]. Despite this, only 8% of surgeons polled in our study are able to offer their patients the full range of oncoplastic options without the need for a combined approach with plastic surgery. This further justifies the need for a shift towards a more breast sub-specialist training model as well as increasing the number of—and access to—oncoplastic teaching opportunities within Canada.
Access to a breast multidisciplinary meeting seems consistently high with all the Canadian surgeons polled in this study. When in place, Multi-Disciplinary Teams (MDTs) provide an opportunity for surgeons, oncologists, pathologists, and radiologists to formulate patient- and tumor-specific management plans, communicate with patients and other members of the healthcare team, and make decisions regarding further investigations [29
]. Where implemented, MDTs have resulted in increased adherence to standardized guidelines [30
]. Furthermore, this adherence to guidelines has been shown to optimize patient outcomes, reduce the number of perioperative complications, and decrease the patient’s length-of-stay in hospital [31
]. Additionally, increased adherence to guidelines has also been shown to increase job satisfaction and increase perceived levels of physician autonomy [34
There is little doubt that some patients experience unnecessary morbidity from the aggressive overtreatment of this disease when compared to the relatively indolent nature of the pathology and could benefit from less aggressive treatment methods [35
]. Learning lessons from the urological community after seeing a profound shift in the management of certain low Gleason-score prostate cancer to an “observation-alone” strategy, the LORD, LORIS, COMET, and LORETTA trials are currently underway and will strive to provide an evidence-base, supporting a surveillance-alone strategy in select cases of non-high-risk DCIS [8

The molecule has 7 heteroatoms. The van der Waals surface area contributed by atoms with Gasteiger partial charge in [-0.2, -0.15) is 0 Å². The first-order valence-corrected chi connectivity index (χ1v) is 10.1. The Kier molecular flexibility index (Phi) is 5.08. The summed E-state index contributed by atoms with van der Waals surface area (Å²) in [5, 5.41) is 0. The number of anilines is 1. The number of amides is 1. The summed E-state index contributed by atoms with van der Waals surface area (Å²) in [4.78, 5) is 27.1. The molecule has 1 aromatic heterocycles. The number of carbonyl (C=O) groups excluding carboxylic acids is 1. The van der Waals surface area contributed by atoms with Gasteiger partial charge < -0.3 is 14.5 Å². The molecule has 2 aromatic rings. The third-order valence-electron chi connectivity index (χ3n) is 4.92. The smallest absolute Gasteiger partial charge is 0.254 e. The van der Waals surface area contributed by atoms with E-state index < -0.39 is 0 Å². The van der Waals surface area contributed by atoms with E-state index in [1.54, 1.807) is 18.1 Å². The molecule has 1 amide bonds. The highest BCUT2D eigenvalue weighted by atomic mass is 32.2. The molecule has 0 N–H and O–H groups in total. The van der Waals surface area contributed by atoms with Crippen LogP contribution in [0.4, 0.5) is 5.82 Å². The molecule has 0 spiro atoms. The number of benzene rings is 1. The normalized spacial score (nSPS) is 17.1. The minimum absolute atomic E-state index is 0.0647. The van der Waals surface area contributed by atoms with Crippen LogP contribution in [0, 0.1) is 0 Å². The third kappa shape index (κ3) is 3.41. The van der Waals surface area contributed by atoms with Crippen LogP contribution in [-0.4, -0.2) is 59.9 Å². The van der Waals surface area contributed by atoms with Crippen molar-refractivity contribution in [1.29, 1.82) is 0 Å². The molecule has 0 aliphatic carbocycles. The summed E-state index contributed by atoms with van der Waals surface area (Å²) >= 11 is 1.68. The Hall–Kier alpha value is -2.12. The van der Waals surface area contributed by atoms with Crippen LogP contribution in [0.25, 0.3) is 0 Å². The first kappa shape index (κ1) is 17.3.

]. Our results show substantial support amongst Canadian breast surgeons for the adoption of surveillance-alone for certain types of DCIS both now and once this evidence is published. Future guidelines should be sympathetic to Canadian surgeons so that they may adapt their current practice in order to better balance the risk/benefit ratio of surgical (and adjuvant) treatments. The end result of these surveillance trials may well see a future major reduction in the rate of surgical intervention in certain subsets of low-risk DCIS.
One of the drawbacks of this type of survey study is the inherent selection bias that can occur. It can be argued that surgeons with a specific interest in breast surgical oncology, who therefore stay up-to-date with current trends and guidelines in the management of DCIS, have a vested interest and are more likely to respond to such a study compared to their counterparts who view breast surgery as only a small part of their surgical practice. Therefore, the answers, results, and conclusions drawn from survey-type studies may be a misrepresentation of national surgical practice as a whole. As we move further towards breast subspecialization, however, it could be counter-argued that high-volume breast surgeons are exactly the group of clinicians that should be scrutinized for this type of study, as they benefit from a large throughput of clinical volume and will be instrumental in defining future practice with national educational meetings and guideline formulation.
Although our study indicates substantial variation in the various aspects of the management of DCIS, our sample size is moderate and does not include surgeons from all provinces and territories. This needs to be taken into consideration when drawing far-reaching, practice-changing conclusions. Additionally, while the survey was sent out to surgeons in nearly every province, the majority of the responses were from Alberta and Ontario and might therefore reflect a biased sample. Furthermore, there may be differences in clinical practice vs. the individual responses. Regardless, the trends and responses observed in this study provide a valuable snapshot into the current surgical practice surrounding DCIS across Canada, suggesting the need for the development of evidence-based pan-Canadian guidelines.